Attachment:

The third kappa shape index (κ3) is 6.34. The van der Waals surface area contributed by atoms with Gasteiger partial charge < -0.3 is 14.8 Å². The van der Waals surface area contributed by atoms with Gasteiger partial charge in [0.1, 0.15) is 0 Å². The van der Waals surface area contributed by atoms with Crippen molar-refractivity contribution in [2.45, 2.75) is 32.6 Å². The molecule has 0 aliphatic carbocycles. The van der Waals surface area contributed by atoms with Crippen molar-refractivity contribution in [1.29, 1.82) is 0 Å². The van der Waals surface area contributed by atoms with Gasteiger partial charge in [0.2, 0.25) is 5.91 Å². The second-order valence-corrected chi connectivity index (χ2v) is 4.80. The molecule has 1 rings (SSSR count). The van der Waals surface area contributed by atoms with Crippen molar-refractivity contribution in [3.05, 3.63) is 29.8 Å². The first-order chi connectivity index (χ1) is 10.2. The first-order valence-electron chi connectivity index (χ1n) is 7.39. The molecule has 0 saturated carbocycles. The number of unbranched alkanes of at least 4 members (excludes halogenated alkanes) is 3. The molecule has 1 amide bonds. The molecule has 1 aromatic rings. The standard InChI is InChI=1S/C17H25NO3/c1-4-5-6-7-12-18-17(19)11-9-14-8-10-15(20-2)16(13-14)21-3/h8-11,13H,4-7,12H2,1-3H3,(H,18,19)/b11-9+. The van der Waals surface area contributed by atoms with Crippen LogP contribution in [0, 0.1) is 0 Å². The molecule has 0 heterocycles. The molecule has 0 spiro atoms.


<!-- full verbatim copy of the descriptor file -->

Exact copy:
The third kappa shape index (κ3) is 6.34. The van der Waals surface area contributed by atoms with Gasteiger partial charge < -0.3 is 14.8 Å². The van der Waals surface area contributed by atoms with Gasteiger partial charge in [0.1, 0.15) is 0 Å². The van der Waals surface area contributed by atoms with Crippen molar-refractivity contribution in [2.45, 2.75) is 32.6 Å². The molecule has 0 aliphatic carbocycles. The van der Waals surface area contributed by atoms with Crippen molar-refractivity contribution in [1.29, 1.82) is 0 Å². The van der Waals surface area contributed by atoms with Gasteiger partial charge in [0.2, 0.25) is 5.91 Å². The second-order valence-corrected chi connectivity index (χ2v) is 4.80. The molecule has 1 rings (SSSR count). The van der Waals surface area contributed by atoms with Crippen molar-refractivity contribution in [3.05, 3.63) is 29.8 Å². The first-order chi connectivity index (χ1) is 10.2. The first-order valence-electron chi connectivity index (χ1n) is 7.39. The molecule has 0 saturated carbocycles. The number of unbranched alkanes of at least 4 members (excludes halogenated alkanes) is 3. The molecule has 1 amide bonds. The molecule has 1 aromatic rings. The standard InChI is InChI=1S/C17H25NO3/c1-4-5-6-7-12-18-17(19)11-9-14-8-10-15(20-2)16(13-14)21-3/h8-11,13H,4-7,12H2,1-3H3,(H,18,19)/b11-9+. The van der Waals surface area contributed by atoms with Crippen LogP contribution in [0, 0.1) is 0 Å². The molecule has 0 heterocycles. The molecule has 0 spiro atoms.